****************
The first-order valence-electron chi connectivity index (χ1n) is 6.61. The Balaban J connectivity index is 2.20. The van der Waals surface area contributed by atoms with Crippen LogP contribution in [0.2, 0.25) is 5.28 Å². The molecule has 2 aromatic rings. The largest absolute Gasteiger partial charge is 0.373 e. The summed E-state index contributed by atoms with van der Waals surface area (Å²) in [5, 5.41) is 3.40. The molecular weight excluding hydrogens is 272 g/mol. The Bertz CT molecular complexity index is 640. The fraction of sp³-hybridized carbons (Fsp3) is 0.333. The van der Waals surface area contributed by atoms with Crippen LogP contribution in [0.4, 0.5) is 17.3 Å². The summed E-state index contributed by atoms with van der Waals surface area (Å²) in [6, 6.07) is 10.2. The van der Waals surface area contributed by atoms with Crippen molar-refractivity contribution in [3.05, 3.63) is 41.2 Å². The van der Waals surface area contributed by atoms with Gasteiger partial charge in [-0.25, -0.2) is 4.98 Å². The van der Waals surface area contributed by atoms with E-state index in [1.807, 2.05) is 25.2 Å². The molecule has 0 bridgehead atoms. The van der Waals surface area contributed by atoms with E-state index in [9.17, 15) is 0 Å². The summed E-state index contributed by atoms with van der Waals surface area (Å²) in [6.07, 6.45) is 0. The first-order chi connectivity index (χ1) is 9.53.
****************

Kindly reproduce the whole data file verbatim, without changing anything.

The first-order valence-electron chi connectivity index (χ1n) is 6.61. The Balaban J connectivity index is 2.20. The van der Waals surface area contributed by atoms with Crippen LogP contribution in [0.2, 0.25) is 5.28 Å². The molecule has 2 aromatic rings. The largest absolute Gasteiger partial charge is 0.373 e. The summed E-state index contributed by atoms with van der Waals surface area (Å²) in [5, 5.41) is 3.40. The molecular weight excluding hydrogens is 272 g/mol. The Bertz CT molecular complexity index is 640. The fraction of sp³-hybridized carbons (Fsp3) is 0.333. The van der Waals surface area contributed by atoms with Crippen LogP contribution in [0.4, 0.5) is 17.3 Å². The summed E-state index contributed by atoms with van der Waals surface area (Å²) in [6, 6.07) is 10.2. The van der Waals surface area contributed by atoms with Crippen molar-refractivity contribution in [3.05, 3.63) is 41.2 Å². The van der Waals surface area contributed by atoms with Gasteiger partial charge in [-0.25, -0.2) is 4.98 Å². The van der Waals surface area contributed by atoms with E-state index in [1.807, 2.05) is 25.2 Å². The molecule has 0 bridgehead atoms. The van der Waals surface area contributed by atoms with E-state index in [9.17, 15) is 0 Å². The summed E-state index contributed by atoms with van der Waals surface area (Å²) in [6.07, 6.45) is 0. The first-order chi connectivity index (χ1) is 9.53.